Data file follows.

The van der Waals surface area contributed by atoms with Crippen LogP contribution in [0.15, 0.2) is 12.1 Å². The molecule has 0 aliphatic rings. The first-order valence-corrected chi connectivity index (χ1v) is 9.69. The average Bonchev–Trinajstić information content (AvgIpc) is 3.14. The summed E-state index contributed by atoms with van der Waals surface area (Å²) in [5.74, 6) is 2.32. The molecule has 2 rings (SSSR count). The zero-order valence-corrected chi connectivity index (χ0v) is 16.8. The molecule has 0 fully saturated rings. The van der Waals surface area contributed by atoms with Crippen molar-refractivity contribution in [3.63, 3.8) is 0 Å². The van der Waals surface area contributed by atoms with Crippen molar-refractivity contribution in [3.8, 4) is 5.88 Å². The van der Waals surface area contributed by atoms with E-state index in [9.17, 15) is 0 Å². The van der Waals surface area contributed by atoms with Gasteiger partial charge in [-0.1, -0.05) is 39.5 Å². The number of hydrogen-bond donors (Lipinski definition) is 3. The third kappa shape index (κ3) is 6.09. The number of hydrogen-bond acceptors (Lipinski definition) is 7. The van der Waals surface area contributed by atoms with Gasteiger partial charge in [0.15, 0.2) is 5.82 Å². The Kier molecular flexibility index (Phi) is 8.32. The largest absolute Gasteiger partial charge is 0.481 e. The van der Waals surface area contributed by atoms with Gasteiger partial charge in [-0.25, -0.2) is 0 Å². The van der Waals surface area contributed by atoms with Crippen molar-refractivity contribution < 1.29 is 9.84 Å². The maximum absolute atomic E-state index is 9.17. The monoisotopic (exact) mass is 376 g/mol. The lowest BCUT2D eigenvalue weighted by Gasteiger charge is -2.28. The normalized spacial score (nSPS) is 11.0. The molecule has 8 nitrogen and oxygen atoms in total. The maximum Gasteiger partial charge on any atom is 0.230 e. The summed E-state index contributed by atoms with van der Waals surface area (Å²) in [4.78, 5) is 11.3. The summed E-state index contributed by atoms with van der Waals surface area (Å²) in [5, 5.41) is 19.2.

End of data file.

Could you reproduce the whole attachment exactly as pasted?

The van der Waals surface area contributed by atoms with Crippen LogP contribution in [0.15, 0.2) is 12.1 Å². The molecule has 0 aliphatic rings. The first-order valence-corrected chi connectivity index (χ1v) is 9.69. The average Bonchev–Trinajstić information content (AvgIpc) is 3.14. The summed E-state index contributed by atoms with van der Waals surface area (Å²) in [5.74, 6) is 2.32. The molecule has 2 rings (SSSR count). The zero-order valence-corrected chi connectivity index (χ0v) is 16.8. The molecule has 0 fully saturated rings. The van der Waals surface area contributed by atoms with Crippen molar-refractivity contribution in [3.63, 3.8) is 0 Å². The van der Waals surface area contributed by atoms with Crippen molar-refractivity contribution in [3.8, 4) is 5.88 Å². The van der Waals surface area contributed by atoms with E-state index in [9.17, 15) is 0 Å². The van der Waals surface area contributed by atoms with Gasteiger partial charge in [-0.1, -0.05) is 39.5 Å². The number of hydrogen-bond donors (Lipinski definition) is 3. The third kappa shape index (κ3) is 6.09. The number of hydrogen-bond acceptors (Lipinski definition) is 7. The van der Waals surface area contributed by atoms with Gasteiger partial charge in [0.15, 0.2) is 5.82 Å². The Kier molecular flexibility index (Phi) is 8.32. The largest absolute Gasteiger partial charge is 0.481 e. The van der Waals surface area contributed by atoms with Gasteiger partial charge in [-0.25, -0.2) is 0 Å². The van der Waals surface area contributed by atoms with Crippen molar-refractivity contribution < 1.29 is 9.84 Å². The maximum absolute atomic E-state index is 9.17. The monoisotopic (exact) mass is 376 g/mol. The lowest BCUT2D eigenvalue weighted by Gasteiger charge is -2.28. The normalized spacial score (nSPS) is 11.0. The molecule has 8 nitrogen and oxygen atoms in total. The maximum Gasteiger partial charge on any atom is 0.230 e. The summed E-state index contributed by atoms with van der Waals surface area (Å²) in [4.78, 5) is 11.3. The summed E-state index contributed by atoms with van der Waals surface area (Å²) in [5, 5.41) is 19.2.